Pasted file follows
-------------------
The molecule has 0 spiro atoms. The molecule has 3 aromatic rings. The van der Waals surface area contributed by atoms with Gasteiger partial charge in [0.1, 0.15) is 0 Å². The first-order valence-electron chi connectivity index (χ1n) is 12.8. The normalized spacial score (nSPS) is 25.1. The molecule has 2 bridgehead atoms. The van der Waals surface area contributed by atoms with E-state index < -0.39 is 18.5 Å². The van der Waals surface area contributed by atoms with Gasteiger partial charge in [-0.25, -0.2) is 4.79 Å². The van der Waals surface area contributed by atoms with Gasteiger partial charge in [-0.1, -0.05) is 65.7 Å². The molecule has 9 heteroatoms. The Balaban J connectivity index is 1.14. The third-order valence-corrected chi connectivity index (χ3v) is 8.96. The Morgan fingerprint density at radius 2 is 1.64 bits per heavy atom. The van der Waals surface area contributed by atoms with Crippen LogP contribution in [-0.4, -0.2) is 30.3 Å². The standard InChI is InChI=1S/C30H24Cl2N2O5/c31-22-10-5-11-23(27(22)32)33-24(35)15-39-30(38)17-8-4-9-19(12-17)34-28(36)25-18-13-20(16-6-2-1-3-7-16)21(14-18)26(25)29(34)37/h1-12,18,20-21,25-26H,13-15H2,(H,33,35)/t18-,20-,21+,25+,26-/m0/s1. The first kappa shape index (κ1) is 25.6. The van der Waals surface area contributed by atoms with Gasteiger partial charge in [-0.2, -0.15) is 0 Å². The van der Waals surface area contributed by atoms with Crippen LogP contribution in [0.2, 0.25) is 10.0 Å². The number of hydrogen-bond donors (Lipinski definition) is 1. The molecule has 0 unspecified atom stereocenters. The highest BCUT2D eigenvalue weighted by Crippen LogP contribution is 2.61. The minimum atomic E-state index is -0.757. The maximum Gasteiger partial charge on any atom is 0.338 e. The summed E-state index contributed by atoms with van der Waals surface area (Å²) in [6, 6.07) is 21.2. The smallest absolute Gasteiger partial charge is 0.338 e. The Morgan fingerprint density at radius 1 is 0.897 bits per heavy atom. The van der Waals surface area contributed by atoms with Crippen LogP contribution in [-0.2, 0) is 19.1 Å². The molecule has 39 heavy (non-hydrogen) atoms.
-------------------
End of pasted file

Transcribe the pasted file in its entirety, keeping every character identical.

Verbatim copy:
The molecule has 0 spiro atoms. The molecule has 3 aromatic rings. The van der Waals surface area contributed by atoms with Gasteiger partial charge in [0.1, 0.15) is 0 Å². The first-order valence-electron chi connectivity index (χ1n) is 12.8. The normalized spacial score (nSPS) is 25.1. The molecule has 2 bridgehead atoms. The van der Waals surface area contributed by atoms with E-state index < -0.39 is 18.5 Å². The van der Waals surface area contributed by atoms with Gasteiger partial charge in [-0.25, -0.2) is 4.79 Å². The van der Waals surface area contributed by atoms with Gasteiger partial charge in [-0.1, -0.05) is 65.7 Å². The molecule has 9 heteroatoms. The Balaban J connectivity index is 1.14. The third-order valence-corrected chi connectivity index (χ3v) is 8.96. The Morgan fingerprint density at radius 2 is 1.64 bits per heavy atom. The van der Waals surface area contributed by atoms with Crippen LogP contribution in [-0.4, -0.2) is 30.3 Å². The standard InChI is InChI=1S/C30H24Cl2N2O5/c31-22-10-5-11-23(27(22)32)33-24(35)15-39-30(38)17-8-4-9-19(12-17)34-28(36)25-18-13-20(16-6-2-1-3-7-16)21(14-18)26(25)29(34)37/h1-12,18,20-21,25-26H,13-15H2,(H,33,35)/t18-,20-,21+,25+,26-/m0/s1. The first kappa shape index (κ1) is 25.6. The van der Waals surface area contributed by atoms with Gasteiger partial charge in [-0.2, -0.15) is 0 Å². The van der Waals surface area contributed by atoms with Crippen LogP contribution in [0.2, 0.25) is 10.0 Å². The number of hydrogen-bond donors (Lipinski definition) is 1. The molecule has 0 unspecified atom stereocenters. The highest BCUT2D eigenvalue weighted by Crippen LogP contribution is 2.61. The minimum atomic E-state index is -0.757. The maximum Gasteiger partial charge on any atom is 0.338 e. The summed E-state index contributed by atoms with van der Waals surface area (Å²) in [6, 6.07) is 21.2. The smallest absolute Gasteiger partial charge is 0.338 e. The Morgan fingerprint density at radius 1 is 0.897 bits per heavy atom. The van der Waals surface area contributed by atoms with Crippen LogP contribution in [-0.2, 0) is 19.1 Å². The molecule has 39 heavy (non-hydrogen) atoms.